These days, it feels like anyone can start a small business. While is tremendously exciting, it’s important to remember that every business handles sensitive information that should be protected. In this piece, we’re going to look at a handful of techniques that can help increase the cybersecurity of any small business.
Create a Culture of Security
We live in a fast-paced world and some concepts can slip our minds. It’s for this reason that cybersecurity should be emphasized from the top of the company on down. Before sensitive information is shared among staff members and clients, encourage staff to ask them the following questions:
Is this data being shared responsibly?
Who else could possibly access this data?
What can I do to ensure that this data doesn’t fall into the wrong hands?
Make Sure All Hardware and Software Is Secure
This digital age has made work flexible with team members able to work from practically anywhere on any device. In order to keep your organization’s data secure, it is important to make sure that all of your team members’ devices and software systems are secure with the latest software updates. Most reputable software providers are as diligent about cybersecurity as your business as you are — making many advanced security features built into their systems. While this is the case, it is still important to double-check what security is built into any company operating systems.
Set Organization-Wide Cybersecurity Standards
Just like a chain is only as strong as its weakest link, cybersecurity measures should be stressed at every level of an organization. Because mobile devices and laptops run the risk of being stolen more than systems back at the office, it is important to have cybersecurity standards in place to guard devices that can access sensitive information. Even desktop computers, if left with weak password protection, can prove to be vulnerable to attack by the wrong people in the office. Organization-wide security protocols go a long way to risk information falling into the wrong hands.
Have a Secure Data Backup System In Place
As many small businesses specialize in data by means of creating digital products or by manipulating digital information, an organization with no security data backup system can take a huge hit if data is lost. Whether the business technology is damaged, lost, stolen, or mishandled, a big enough loss of data can mean a huge loss of revenue — a loss from which many small businesses may not be able to recover. Having an automated system that makes a secure backup of company data ensures that sensitive or costly data can be recovered in the event of a data loss.
For help making your small business’ data more secure, consult your friends at Geek Rescue for assistance.
Apple put a lot of thought into making their products easy to use. Some of this is obvious, like the way macs can boot up straight out of the box, but other ways take some insider know how. Keyboard shortcuts are a great way to get stuff done faster and easier. Just by pressing a combination of keys, you can do things that normally need a mouse, trackpad, or another input device. Here’s a quick list of the shortcuts (sometimes called hot keys) we think are the most helpful.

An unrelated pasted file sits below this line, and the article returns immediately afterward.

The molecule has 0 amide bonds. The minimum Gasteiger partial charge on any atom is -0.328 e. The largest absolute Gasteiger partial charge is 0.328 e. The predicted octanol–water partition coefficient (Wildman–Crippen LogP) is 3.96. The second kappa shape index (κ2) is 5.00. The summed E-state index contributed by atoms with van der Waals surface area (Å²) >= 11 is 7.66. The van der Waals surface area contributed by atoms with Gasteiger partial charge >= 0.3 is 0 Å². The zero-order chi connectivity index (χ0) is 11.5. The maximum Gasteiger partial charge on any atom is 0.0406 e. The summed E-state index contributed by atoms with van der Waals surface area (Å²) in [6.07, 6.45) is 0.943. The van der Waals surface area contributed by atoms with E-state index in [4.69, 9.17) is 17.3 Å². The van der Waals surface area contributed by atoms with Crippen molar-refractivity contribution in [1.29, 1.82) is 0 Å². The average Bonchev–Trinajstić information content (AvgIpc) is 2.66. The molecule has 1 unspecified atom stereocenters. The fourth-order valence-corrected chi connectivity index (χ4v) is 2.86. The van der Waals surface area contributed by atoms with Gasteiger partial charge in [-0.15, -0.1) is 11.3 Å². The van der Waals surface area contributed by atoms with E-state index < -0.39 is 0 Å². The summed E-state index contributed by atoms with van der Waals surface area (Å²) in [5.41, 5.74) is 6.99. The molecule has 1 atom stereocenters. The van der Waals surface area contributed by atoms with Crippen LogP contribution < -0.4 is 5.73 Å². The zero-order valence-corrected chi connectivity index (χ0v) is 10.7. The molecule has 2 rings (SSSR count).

Command-C – Copy the selected item to the Clipboard. This also works for files in the Finder.
Command-V – Paste the contents of the Clipboard into the current document or app. This also works for files in the Finder.
Command-Z – Undo the previous command. You can then press Command-Shift-Z to Redo, reversing the undo command. In some apps, you can undo and redo multiple commands.
Command-A – Select All items.
Command-F – Find items in a document or open a Find window.
Command-M – Minimize the front window to the Dock. To minimize all windows of the front app, press Command-Option-M.
Command-N – New: Open a new document or window.
Command-O – Open the selected item, or open a dialog to select a file to open.
Command-P – Print the current document.
Command-S – Save the current document.
Command-Q – Quit the app.
Command-Spacebar – Spotlight: Show or hide the Spotlight search field. To perform a Spotlight search from a Finder window, press Command–Option–Spacebar. If you use multiple input sources to type in different languages, these shortcuts change input sources instead of showing Spotlight.
Command-Tab – Switch apps: Switch to the next most recently used app among your open apps.
There are more shortcuts you can use within specific applications, so be sure to check for those. If you feel like the combination of keys could be more ergonomic, you can change the command combination in settings. Open system preferences, click keyboard, click shortcuts, find the command you want to change, and click on the key combination set to input the new combination.
Computer viruses and malicious software (malware) can delete files, steal personal information, and wreak havoc on a hard drive. Worst of all, it’s not always obvious that you have a computer virus. To help you know when your computer has been infected, here are five telltale signs your computer has a virus.